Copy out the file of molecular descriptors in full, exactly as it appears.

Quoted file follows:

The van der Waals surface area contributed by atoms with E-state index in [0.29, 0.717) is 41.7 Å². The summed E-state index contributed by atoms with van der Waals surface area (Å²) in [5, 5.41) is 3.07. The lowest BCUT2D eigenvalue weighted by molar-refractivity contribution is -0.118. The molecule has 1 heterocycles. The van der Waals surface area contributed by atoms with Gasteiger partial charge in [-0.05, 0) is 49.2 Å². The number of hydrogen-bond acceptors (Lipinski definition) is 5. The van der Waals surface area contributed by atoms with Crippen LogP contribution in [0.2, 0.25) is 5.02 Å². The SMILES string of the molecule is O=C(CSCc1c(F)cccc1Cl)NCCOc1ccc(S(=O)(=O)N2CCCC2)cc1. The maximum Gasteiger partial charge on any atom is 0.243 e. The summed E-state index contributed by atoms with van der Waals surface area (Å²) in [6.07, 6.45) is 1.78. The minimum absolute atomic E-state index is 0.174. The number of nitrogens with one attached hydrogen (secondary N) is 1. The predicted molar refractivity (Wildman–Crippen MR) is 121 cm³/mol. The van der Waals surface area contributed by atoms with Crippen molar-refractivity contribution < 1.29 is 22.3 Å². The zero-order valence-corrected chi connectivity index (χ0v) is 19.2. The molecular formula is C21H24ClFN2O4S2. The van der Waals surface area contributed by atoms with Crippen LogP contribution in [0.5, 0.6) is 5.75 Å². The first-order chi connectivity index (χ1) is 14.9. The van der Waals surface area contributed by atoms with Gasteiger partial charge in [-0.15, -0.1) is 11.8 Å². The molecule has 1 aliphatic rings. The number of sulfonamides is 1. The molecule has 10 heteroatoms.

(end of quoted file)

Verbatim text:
The van der Waals surface area contributed by atoms with E-state index in [0.29, 0.717) is 41.7 Å². The summed E-state index contributed by atoms with van der Waals surface area (Å²) in [5, 5.41) is 3.07. The lowest BCUT2D eigenvalue weighted by molar-refractivity contribution is -0.118. The molecule has 1 heterocycles. The van der Waals surface area contributed by atoms with Gasteiger partial charge in [-0.05, 0) is 49.2 Å². The number of hydrogen-bond acceptors (Lipinski definition) is 5. The van der Waals surface area contributed by atoms with Crippen LogP contribution in [0.2, 0.25) is 5.02 Å². The SMILES string of the molecule is O=C(CSCc1c(F)cccc1Cl)NCCOc1ccc(S(=O)(=O)N2CCCC2)cc1. The maximum Gasteiger partial charge on any atom is 0.243 e. The summed E-state index contributed by atoms with van der Waals surface area (Å²) in [6.07, 6.45) is 1.78. The minimum absolute atomic E-state index is 0.174. The number of nitrogens with one attached hydrogen (secondary N) is 1. The predicted molar refractivity (Wildman–Crippen MR) is 121 cm³/mol. The van der Waals surface area contributed by atoms with Crippen molar-refractivity contribution < 1.29 is 22.3 Å². The zero-order valence-corrected chi connectivity index (χ0v) is 19.2. The molecular formula is C21H24ClFN2O4S2. The van der Waals surface area contributed by atoms with Crippen LogP contribution in [0.5, 0.6) is 5.75 Å². The first-order chi connectivity index (χ1) is 14.9. The van der Waals surface area contributed by atoms with Gasteiger partial charge in [-0.15, -0.1) is 11.8 Å². The molecule has 1 aliphatic rings. The number of sulfonamides is 1. The molecule has 10 heteroatoms.